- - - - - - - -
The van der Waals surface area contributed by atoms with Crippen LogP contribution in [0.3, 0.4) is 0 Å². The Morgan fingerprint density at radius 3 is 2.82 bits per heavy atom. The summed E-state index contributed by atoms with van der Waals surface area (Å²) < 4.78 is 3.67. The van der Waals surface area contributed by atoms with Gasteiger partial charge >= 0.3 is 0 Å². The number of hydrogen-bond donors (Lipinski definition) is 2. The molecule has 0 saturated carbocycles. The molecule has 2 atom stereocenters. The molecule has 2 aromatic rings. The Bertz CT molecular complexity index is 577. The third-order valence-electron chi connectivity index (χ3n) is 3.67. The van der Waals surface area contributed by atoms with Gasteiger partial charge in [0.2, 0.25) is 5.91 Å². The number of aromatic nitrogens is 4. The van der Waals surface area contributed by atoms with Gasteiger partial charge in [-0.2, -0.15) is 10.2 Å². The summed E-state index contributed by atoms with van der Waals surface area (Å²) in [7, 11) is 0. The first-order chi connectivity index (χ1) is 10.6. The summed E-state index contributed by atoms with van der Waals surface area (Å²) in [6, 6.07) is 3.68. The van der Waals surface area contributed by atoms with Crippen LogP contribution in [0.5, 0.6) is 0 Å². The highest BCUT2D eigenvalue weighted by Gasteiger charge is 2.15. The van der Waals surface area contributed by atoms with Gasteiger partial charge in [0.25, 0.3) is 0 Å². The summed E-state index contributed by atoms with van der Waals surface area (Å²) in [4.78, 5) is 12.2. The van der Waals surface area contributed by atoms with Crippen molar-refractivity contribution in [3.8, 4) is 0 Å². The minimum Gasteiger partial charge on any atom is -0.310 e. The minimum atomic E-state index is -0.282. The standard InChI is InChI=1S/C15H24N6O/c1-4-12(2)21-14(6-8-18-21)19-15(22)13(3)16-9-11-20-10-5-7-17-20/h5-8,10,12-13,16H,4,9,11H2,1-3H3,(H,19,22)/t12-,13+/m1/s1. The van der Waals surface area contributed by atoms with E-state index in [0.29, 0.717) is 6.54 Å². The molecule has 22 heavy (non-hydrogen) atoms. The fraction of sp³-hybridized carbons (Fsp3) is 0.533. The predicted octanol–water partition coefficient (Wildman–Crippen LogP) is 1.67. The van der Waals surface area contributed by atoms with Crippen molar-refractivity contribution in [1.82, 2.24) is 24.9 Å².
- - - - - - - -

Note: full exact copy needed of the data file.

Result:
The van der Waals surface area contributed by atoms with Crippen LogP contribution in [0.3, 0.4) is 0 Å². The Morgan fingerprint density at radius 3 is 2.82 bits per heavy atom. The summed E-state index contributed by atoms with van der Waals surface area (Å²) < 4.78 is 3.67. The van der Waals surface area contributed by atoms with Gasteiger partial charge >= 0.3 is 0 Å². The number of hydrogen-bond donors (Lipinski definition) is 2. The molecule has 0 saturated carbocycles. The molecule has 2 atom stereocenters. The molecule has 2 aromatic rings. The Bertz CT molecular complexity index is 577. The third-order valence-electron chi connectivity index (χ3n) is 3.67. The van der Waals surface area contributed by atoms with Gasteiger partial charge in [0.2, 0.25) is 5.91 Å². The number of aromatic nitrogens is 4. The van der Waals surface area contributed by atoms with Gasteiger partial charge in [-0.2, -0.15) is 10.2 Å². The summed E-state index contributed by atoms with van der Waals surface area (Å²) in [7, 11) is 0. The first-order chi connectivity index (χ1) is 10.6. The summed E-state index contributed by atoms with van der Waals surface area (Å²) in [6, 6.07) is 3.68. The van der Waals surface area contributed by atoms with Crippen LogP contribution in [0.5, 0.6) is 0 Å². The highest BCUT2D eigenvalue weighted by Gasteiger charge is 2.15. The van der Waals surface area contributed by atoms with Gasteiger partial charge in [0.25, 0.3) is 0 Å². The summed E-state index contributed by atoms with van der Waals surface area (Å²) in [4.78, 5) is 12.2. The van der Waals surface area contributed by atoms with Crippen molar-refractivity contribution in [3.8, 4) is 0 Å². The minimum Gasteiger partial charge on any atom is -0.310 e. The minimum atomic E-state index is -0.282. The standard InChI is InChI=1S/C15H24N6O/c1-4-12(2)21-14(6-8-18-21)19-15(22)13(3)16-9-11-20-10-5-7-17-20/h5-8,10,12-13,16H,4,9,11H2,1-3H3,(H,19,22)/t12-,13+/m1/s1. The van der Waals surface area contributed by atoms with E-state index in [0.29, 0.717) is 6.54 Å². The molecule has 22 heavy (non-hydrogen) atoms. The fraction of sp³-hybridized carbons (Fsp3) is 0.533. The predicted octanol–water partition coefficient (Wildman–Crippen LogP) is 1.67. The van der Waals surface area contributed by atoms with Crippen molar-refractivity contribution in [1.82, 2.24) is 24.9 Å².